One of the mysteries of the English language finally explained.
A person who stirs up public outrage toward someone or their actions by spreading rumors or malicious gossip.
gossip, muckraker, tattlerView synonyms
- ‘Thanks to the internet, the famous can now bypass the journalists and scandalmongers who, they will tell you, get the facts wrong.’
- ‘Meanwhile, the critics, as opposed to scandalmongers, began to weigh in, taking the work in the show to task, not for its moral effrontery but for its lack of compelling interest.’
- ‘It's just one in a range well-tested celebrity responses to the scandalmongers, from the Dignified Evasion to the Snotty Putdown.’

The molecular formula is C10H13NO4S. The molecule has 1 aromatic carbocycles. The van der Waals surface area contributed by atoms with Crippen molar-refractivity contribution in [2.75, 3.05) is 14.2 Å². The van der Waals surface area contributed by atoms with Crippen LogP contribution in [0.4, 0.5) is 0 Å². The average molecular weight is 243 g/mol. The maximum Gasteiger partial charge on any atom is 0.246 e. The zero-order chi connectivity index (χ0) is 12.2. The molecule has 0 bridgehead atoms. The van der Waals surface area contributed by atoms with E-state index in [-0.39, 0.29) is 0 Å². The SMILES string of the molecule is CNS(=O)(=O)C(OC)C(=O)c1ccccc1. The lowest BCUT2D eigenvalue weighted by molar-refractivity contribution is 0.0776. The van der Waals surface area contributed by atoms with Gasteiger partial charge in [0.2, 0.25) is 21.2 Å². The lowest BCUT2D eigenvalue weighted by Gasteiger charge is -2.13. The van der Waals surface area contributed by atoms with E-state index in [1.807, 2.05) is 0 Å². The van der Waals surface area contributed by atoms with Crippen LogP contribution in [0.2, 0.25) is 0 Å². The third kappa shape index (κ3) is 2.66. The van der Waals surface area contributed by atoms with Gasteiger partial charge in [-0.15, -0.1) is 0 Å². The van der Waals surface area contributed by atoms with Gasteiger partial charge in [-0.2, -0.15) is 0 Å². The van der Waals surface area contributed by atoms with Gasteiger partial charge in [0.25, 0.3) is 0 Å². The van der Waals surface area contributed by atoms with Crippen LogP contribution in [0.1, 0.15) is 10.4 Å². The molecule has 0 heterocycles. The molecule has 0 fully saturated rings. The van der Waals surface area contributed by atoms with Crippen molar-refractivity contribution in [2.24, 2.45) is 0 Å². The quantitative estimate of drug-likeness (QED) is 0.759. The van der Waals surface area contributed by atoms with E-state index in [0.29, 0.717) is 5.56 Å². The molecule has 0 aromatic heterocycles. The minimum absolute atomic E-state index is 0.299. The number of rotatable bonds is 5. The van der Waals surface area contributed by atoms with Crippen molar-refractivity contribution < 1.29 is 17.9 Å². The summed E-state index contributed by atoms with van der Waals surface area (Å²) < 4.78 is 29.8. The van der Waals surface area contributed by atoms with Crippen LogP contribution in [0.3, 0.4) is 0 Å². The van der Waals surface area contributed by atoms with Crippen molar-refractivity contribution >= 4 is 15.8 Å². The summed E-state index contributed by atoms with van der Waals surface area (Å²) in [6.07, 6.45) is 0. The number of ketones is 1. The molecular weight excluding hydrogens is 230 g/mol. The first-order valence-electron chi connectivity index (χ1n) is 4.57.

- ‘According to the scandalmongers, the then Prince of Wales had inherited these emeralds from Alexandra for the purpose of passing them down to his future wife, the next queen of England.’
- ‘Anyone who has watched the last rounds of the World Cup knows that these scandalmongers have a point.’
- ‘It wasn't only the scandalmongers of tabloid journalism who were outraged.’
- ‘As such, they are of far more interest to future historians of the royal family than the views of pundits or the ‘revelations’ of scandalmongers.’
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